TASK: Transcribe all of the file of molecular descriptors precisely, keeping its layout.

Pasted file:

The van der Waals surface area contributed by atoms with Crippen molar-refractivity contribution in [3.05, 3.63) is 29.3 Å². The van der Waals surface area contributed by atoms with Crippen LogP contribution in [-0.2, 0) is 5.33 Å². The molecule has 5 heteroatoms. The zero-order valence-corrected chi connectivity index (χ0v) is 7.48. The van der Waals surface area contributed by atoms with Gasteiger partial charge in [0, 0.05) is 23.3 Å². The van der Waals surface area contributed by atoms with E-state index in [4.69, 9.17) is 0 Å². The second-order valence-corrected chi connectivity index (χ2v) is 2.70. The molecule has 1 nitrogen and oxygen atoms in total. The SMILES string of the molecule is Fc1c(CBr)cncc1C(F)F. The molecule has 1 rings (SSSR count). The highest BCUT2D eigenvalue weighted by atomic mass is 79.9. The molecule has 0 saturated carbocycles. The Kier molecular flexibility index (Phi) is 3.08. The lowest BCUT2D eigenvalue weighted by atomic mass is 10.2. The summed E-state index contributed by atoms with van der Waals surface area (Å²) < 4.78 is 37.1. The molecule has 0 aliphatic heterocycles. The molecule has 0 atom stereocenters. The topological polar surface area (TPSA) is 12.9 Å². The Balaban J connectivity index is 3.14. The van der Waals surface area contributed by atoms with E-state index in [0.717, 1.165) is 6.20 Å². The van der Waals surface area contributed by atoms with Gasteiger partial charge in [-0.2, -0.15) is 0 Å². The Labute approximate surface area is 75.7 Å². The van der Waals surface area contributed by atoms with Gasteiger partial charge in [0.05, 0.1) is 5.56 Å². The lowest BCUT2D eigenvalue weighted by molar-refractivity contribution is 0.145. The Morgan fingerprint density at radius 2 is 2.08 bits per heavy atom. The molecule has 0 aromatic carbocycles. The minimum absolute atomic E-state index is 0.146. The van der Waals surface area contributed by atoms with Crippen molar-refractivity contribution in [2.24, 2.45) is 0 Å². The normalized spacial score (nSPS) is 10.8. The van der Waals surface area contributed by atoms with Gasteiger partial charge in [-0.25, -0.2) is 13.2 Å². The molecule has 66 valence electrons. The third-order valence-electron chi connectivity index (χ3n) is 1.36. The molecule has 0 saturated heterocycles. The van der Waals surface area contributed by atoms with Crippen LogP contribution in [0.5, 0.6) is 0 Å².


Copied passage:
The van der Waals surface area contributed by atoms with Crippen molar-refractivity contribution in [3.05, 3.63) is 29.3 Å². The van der Waals surface area contributed by atoms with Crippen LogP contribution in [-0.2, 0) is 5.33 Å². The molecule has 5 heteroatoms. The zero-order valence-corrected chi connectivity index (χ0v) is 7.48. The van der Waals surface area contributed by atoms with Gasteiger partial charge in [0, 0.05) is 23.3 Å². The van der Waals surface area contributed by atoms with E-state index in [4.69, 9.17) is 0 Å². The second-order valence-corrected chi connectivity index (χ2v) is 2.70. The molecule has 1 nitrogen and oxygen atoms in total. The SMILES string of the molecule is Fc1c(CBr)cncc1C(F)F. The molecule has 1 rings (SSSR count). The highest BCUT2D eigenvalue weighted by atomic mass is 79.9. The molecule has 0 saturated carbocycles. The Kier molecular flexibility index (Phi) is 3.08. The lowest BCUT2D eigenvalue weighted by atomic mass is 10.2. The summed E-state index contributed by atoms with van der Waals surface area (Å²) < 4.78 is 37.1. The molecule has 0 aliphatic heterocycles. The molecule has 0 atom stereocenters. The topological polar surface area (TPSA) is 12.9 Å². The Balaban J connectivity index is 3.14. The van der Waals surface area contributed by atoms with E-state index in [0.717, 1.165) is 6.20 Å². The van der Waals surface area contributed by atoms with Gasteiger partial charge in [-0.2, -0.15) is 0 Å². The Labute approximate surface area is 75.7 Å². The van der Waals surface area contributed by atoms with Gasteiger partial charge in [0.05, 0.1) is 5.56 Å². The lowest BCUT2D eigenvalue weighted by molar-refractivity contribution is 0.145. The Morgan fingerprint density at radius 2 is 2.08 bits per heavy atom. The molecule has 0 aromatic carbocycles. The minimum absolute atomic E-state index is 0.146. The van der Waals surface area contributed by atoms with Crippen molar-refractivity contribution in [2.24, 2.45) is 0 Å². The normalized spacial score (nSPS) is 10.8. The van der Waals surface area contributed by atoms with Gasteiger partial charge in [-0.25, -0.2) is 13.2 Å². The molecule has 66 valence electrons. The third-order valence-electron chi connectivity index (χ3n) is 1.36. The molecule has 0 saturated heterocycles. The van der Waals surface area contributed by atoms with Crippen LogP contribution in [0.5, 0.6) is 0 Å².